More on desperate housewives of Turkey
Just a small addendum to Monday’s Hurriyet Daily News colum/blog post:
First of all, Alyson Neel of Today’s Zaman picked up on the “war of the think tanks” theme as well in an article where she mentioned the contradictions between the TEPAV and BETAM reports. The BETAM number from January 2012 mentioned in the article was actually the January 2005 figure, a typo that has since been corrected- there is an updated version of the Neel’s article on TZ’s web site, where she explains this.
In fact, the difference between the two think-tanks stems entirely from the time period they are considering. TEPAV looks at the past year, whereas BETAM’s focus is the last several. Employment statistics are notoriously volatile, so I’d opt for the longer run myself, but as I quoted BETAM’s Gokce Uysal in my column, at the end of the day, it doesn’t really matter. Women’s labor force participation is still low. Neel has another piece, which appeared in today’s paper, making this very point.
BTW, TEPAV just published a research note taking on one of the sub-themes in my column: Turkish women join the labor force when there is a crisis. As I noted in the column, this forced-worker phenomenon is an internationally well-documented fact prevalent in countries like Turkey, where women’s LFPR is low. In almost all cases, as soon as the economy improves, women opt out of the labor force. In fact, TEPAV’s note is titled “Our women only work when they have to”. While I argued in my column, after a phone chat with Dr. Uysal, that we are not seeing this effect today, TEPAV disagrees. They argue that the half-a-million or so increase in housewives during the last year is stemming exactly from this same factor. Unfortunately, their note in Turkish for now.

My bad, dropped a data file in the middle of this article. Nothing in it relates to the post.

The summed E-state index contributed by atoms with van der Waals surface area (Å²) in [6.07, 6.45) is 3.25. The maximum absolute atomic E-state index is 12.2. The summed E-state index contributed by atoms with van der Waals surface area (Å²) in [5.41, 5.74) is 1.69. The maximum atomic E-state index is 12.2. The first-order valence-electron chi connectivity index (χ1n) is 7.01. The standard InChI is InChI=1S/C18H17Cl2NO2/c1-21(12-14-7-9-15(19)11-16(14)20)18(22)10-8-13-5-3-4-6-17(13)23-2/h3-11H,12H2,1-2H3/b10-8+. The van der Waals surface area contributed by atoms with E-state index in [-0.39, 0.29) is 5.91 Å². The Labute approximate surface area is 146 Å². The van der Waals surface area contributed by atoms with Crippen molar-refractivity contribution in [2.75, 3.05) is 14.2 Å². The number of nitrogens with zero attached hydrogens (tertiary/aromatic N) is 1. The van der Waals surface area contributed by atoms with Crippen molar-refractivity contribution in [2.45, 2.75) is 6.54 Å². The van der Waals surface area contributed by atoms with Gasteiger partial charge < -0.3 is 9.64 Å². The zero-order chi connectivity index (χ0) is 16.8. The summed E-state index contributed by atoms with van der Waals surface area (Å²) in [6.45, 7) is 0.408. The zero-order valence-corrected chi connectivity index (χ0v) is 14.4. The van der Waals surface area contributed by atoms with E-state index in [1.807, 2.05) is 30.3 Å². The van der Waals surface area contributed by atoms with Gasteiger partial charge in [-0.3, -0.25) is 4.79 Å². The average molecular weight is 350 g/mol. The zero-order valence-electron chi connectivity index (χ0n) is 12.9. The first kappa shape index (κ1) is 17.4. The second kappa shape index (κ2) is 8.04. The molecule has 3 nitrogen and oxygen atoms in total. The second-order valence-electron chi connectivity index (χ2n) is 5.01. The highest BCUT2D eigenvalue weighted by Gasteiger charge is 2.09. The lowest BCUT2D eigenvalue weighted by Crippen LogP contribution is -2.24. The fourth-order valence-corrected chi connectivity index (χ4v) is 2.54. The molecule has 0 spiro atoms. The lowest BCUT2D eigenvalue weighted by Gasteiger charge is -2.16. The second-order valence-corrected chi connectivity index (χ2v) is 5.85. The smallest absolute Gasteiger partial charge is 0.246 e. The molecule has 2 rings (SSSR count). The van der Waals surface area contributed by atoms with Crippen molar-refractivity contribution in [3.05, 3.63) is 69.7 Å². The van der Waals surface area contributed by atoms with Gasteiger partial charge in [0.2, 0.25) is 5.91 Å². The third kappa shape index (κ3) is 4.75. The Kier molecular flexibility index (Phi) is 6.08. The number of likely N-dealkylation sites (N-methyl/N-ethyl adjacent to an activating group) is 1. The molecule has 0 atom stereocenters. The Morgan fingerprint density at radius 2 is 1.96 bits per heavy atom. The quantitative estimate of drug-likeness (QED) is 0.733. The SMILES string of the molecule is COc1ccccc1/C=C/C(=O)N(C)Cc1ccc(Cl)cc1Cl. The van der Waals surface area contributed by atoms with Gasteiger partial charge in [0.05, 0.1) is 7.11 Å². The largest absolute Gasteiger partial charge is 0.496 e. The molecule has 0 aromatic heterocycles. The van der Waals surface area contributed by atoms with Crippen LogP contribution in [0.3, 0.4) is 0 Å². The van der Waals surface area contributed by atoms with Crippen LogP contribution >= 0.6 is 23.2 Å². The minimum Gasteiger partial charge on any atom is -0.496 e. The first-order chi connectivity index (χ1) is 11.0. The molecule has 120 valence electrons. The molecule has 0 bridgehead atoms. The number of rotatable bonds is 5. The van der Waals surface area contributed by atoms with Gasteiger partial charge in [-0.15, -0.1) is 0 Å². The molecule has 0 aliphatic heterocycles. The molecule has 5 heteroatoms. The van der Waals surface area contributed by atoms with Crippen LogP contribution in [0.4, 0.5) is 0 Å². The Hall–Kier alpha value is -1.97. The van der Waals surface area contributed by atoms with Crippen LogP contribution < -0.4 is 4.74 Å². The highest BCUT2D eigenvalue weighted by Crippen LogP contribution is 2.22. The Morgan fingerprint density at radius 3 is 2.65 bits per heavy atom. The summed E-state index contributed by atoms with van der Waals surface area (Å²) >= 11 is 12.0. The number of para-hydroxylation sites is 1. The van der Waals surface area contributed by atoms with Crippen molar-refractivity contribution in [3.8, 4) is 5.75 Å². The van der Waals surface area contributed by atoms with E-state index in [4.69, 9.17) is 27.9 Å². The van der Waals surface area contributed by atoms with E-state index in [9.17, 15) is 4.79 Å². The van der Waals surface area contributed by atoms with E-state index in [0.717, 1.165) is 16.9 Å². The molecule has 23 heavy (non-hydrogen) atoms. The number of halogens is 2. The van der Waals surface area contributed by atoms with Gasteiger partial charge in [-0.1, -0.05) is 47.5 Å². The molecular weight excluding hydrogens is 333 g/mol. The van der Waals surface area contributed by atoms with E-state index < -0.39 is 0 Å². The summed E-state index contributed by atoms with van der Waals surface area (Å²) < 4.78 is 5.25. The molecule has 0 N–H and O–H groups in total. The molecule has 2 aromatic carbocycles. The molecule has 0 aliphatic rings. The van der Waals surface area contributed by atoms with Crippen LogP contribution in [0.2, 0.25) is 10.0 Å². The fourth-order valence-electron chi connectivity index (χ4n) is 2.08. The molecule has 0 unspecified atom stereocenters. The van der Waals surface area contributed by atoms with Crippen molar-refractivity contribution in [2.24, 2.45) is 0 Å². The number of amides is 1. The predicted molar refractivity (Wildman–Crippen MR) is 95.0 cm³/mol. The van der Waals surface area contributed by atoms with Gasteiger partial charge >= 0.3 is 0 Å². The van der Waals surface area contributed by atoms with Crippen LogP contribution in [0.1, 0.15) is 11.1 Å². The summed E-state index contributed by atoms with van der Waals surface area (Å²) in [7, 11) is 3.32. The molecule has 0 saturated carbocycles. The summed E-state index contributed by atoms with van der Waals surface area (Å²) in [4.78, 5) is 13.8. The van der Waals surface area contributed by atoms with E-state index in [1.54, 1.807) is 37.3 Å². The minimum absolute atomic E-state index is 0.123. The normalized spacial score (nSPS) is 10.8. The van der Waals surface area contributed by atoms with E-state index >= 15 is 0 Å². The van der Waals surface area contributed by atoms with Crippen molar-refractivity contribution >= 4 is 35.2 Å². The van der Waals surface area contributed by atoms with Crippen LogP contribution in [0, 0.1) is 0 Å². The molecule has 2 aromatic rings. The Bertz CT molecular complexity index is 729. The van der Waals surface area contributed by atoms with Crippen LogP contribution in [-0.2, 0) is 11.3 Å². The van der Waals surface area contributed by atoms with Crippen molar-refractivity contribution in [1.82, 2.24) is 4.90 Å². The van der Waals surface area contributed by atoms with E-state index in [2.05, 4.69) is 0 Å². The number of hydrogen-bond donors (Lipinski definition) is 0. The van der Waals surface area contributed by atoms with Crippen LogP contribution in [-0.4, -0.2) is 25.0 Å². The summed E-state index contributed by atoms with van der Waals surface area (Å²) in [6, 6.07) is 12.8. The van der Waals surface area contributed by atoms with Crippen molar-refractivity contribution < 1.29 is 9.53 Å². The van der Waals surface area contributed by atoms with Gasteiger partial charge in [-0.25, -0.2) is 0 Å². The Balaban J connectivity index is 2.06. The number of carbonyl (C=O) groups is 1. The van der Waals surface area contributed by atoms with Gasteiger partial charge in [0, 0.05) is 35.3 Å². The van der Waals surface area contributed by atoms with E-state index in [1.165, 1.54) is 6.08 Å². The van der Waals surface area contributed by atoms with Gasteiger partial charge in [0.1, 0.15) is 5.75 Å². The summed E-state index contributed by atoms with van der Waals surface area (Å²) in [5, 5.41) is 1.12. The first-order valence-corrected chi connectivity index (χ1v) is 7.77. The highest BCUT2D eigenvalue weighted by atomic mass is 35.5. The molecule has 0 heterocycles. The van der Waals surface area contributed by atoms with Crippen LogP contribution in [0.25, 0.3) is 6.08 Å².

Gokce told me she is planning on a note on this in a couple of weeks. So maybe the war of the think-tanks has not ended yet:)…
One Response to “More on desperate housewives of Turkey”
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